Meeting the New York Giants for a second time in the Super Bowl, this time in unseasonably warm Indianapolis for XLVI, the Patriots were down 9-0 with less than 12 minutes gone because of Brady: he was flagged for intentional grounding in the end zone, handing New York two points and possession, and Eli Manning led his team on a nine-play, 78-yard touchdown drive.
But Brady found his mojo, completing a Super Bowl record 17 consecutive passes over the second and third quarters. The two touchdown drives put New England ahead, 17-9, early in the third quarter.
The Giants didn’t go away, and in the fourth, on second-and-11, Brady threw for an open Wes Welker. The ball was a little high and Welker got his hands on it, but couldn’t make the catch. Many critics blamed Welker, saying if he got his hands on it he should have finished the play. (Gisele Bundchen delivered the hottest of takes after that Super Bowl.)
Patriots offensive coordinator at the time, Bill O’Brien (see No. 36 on this list), came to Welker’s defense a month later, and alluded to Brady’s throw being inaccurate. Giants offensive coordinator Kevin Gilbride said what O’Brien wouldn’t, declaring, “it wasn’t a great throw.”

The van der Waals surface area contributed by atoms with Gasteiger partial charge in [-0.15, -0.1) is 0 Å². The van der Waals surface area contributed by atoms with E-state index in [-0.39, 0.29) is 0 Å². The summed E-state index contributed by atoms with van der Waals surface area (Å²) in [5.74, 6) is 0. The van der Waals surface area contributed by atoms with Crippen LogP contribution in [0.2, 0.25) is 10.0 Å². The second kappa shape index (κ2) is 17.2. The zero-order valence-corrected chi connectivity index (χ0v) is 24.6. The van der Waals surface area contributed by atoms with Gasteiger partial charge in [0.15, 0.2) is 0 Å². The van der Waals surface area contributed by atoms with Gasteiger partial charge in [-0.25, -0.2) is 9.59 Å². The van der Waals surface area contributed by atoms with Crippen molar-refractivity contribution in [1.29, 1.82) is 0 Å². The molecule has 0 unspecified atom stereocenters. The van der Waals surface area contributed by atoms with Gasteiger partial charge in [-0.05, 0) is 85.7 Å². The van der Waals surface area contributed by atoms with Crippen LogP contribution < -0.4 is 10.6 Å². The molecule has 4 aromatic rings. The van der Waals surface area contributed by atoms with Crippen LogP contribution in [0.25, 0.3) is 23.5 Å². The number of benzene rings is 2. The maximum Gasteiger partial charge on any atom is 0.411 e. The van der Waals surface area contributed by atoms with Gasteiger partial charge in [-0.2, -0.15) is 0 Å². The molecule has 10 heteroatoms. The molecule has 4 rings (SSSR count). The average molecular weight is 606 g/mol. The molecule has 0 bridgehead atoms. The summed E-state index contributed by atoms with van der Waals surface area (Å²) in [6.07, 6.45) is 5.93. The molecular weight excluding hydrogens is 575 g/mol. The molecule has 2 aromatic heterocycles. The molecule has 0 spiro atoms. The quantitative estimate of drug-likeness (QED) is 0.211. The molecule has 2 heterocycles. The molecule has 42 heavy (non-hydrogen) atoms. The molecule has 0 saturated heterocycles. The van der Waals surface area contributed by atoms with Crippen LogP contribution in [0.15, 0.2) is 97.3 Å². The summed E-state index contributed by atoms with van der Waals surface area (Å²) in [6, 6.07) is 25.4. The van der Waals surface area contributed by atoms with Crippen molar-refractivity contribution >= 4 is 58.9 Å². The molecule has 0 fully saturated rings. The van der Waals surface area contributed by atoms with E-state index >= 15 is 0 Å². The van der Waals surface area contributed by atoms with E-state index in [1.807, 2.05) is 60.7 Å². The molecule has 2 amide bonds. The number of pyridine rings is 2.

The Giants would win, 21-17, with Brady unable to create a last-minute miracle after he got the ball back with just 57 seconds remaining. It’s impossible to recount Brady’s great career without reflecting on some of the high-profile failures he has bounced back from.
16. Brady tears his ACL, but his first game back the next season is vintage Brady
Brady has had a remarkable run of good health in his career. He has played through some injuries and illness, but he’s had only one injury significant enough to force him off the field. In the 2008 regular-season opener, any thoughts of avenging a loss to the Giants in Super Bowl XLII ended as Brady tore his ACL and MCL in his left knee.
He never saw the first-quarter hit coming: Brady was looking downfield for Randy Moss, and completed the 28-yard throw. But New England running back Sammy Morris didn’t do a good job picking up blitzing Chiefs safety Bernard Pollard, and Pollard lunged at Brady’s lower leg as he released the ball. Brady immediately grabbed at his left knee, and all of the excitement for the season – the Patriots had most of the pieces back from a team that came tantalizingly close to the NFL’s first 19-0 season – vanished as he walked off the field with team medical staff. Matt Cassel was serviceable in Brady’s stead, winning 11 games, but New England did not make the playoffs.